43 F.3d 332 (7th Cir. 1994), 93-3383, United States v. LaGrone

Docket Nº:93-3383.
Citation:43 F.3d 332
Party Name:UNITED STATES of America, Plaintiff-Appellee, v. Matthew LaGRONE, Defendant-Appellant.
Case Date:December 28, 1994
Court:United States Courts of Appeals, Court of Appeals for the Seventh Circuit

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43 F.3d 332 (7th Cir. 1994)

UNITED STATES of America, Plaintiff-Appellee,


Matthew LaGRONE, Defendant-Appellant.

No. 93-3383.

United States Court of Appeals, Seventh Circuit

December 28, 1994

Argued Sept. 12, 1994.

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Andrew B. Baker, Jr., Asst. U.S. Atty., Office of U.S. Atty., Dyer, IN, Robert N. Trgovich (argued), Office of U.S. Atty., Fort Wayne, IN, for plaintiff-appellee.

F. Allen Tew, Jr. (argued), Indianapolis, IN, for defendant-appellant.

Before LAY, [*] EASTERBROOK, and KANNE, Circuit Judges.

KANNE, Circuit Judge.

Matthew LaGrone attacks his conviction of possession with intent to distribute crack cocaine in excess of five grams. He bases his attack on the ground that the court erroneously admitted certain incriminating evidence.

In late 1992, members of the Fort Wayne Police Department's Vice and Narcotics Division arrested LaGrone, pursuant to a warrant, in his grocery store, Matt's Market. Because the officers had received information that LaGrone might be armed, they entered the store with weapons drawn. Two members of the raid team wore skimasks to protect their identities because they often worked undercover. All members of the team wore jackets that clearly identified them as law enforcement officers. When the officers entered the store, LaGrone, his girlfriend and a few customers were present. The customers were searched and escorted out. LaGrone's girlfriend was also searched and remained in the store. LaGrone was handcuffed and informed of his Miranda rights. At this time, one of the officers briefly interrogated him. Later the officers asked LaGrone to consent to a search of his store. After unsuccessful attempts at contacting his attorney, LaGrone consented to the search, saying, "I know what you want. I'll show you where it's at." LaGrone also signed a consent to search form. LaGrone led the officers to an area behind the front counter, where they found crack cocaine. The officers then took him to the Fort Wayne police station, where, after being read his Miranda rights again and waiving them, he made an incriminating statement.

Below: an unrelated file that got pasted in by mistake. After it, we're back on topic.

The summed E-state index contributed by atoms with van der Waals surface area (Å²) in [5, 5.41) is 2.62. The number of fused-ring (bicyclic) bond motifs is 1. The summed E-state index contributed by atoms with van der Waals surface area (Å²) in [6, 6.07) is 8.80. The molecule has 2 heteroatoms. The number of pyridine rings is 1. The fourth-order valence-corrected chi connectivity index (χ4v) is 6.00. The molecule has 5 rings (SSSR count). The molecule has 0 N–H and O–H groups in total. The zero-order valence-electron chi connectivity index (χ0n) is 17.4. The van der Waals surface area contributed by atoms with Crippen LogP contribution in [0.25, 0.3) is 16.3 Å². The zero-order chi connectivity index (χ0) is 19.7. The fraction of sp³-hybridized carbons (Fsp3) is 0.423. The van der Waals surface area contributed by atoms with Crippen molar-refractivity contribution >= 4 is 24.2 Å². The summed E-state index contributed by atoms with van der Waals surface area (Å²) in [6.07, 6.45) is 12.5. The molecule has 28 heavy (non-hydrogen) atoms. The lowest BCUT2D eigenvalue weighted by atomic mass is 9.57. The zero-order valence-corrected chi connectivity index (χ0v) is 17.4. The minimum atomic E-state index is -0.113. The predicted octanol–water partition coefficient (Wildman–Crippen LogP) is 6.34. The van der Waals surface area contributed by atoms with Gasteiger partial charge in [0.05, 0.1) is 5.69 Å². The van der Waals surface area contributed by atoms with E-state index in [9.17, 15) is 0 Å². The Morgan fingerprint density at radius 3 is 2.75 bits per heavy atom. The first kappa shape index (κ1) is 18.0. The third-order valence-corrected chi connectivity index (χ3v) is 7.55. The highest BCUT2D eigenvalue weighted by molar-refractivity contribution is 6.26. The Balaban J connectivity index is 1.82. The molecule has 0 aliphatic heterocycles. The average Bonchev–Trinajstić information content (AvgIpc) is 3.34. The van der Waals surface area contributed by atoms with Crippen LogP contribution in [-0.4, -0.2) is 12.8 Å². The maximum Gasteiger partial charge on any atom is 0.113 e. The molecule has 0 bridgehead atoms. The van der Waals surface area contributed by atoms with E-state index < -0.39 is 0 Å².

LaGrone first contends that the trial court should have suppressed the evidence acquired at the grocery store--the crack cocaine. He argues that he did not voluntarily sign the consent to search form. The district court concluded, after conducting a suppression hearing, that "LaGrone voluntarily signed the waiver of rights form." We will reverse a district court's determination that a defendant consented to a search only if it is clearly erroneous. United States v. Kozinski, 16 F.3d 795, 810 (7th Cir.1994). Moreover, as the district court had the opportunity to observe the witnesses, we give great deference to its credibility determinations. Id.; see also United States v. Cardona-Rivera, 904 F.2d 1149, 1152-53 (7th Cir.1990) (stating that district court's credibility assessments concerning motions to suppress are conclusive unless "contrary to a law of nature").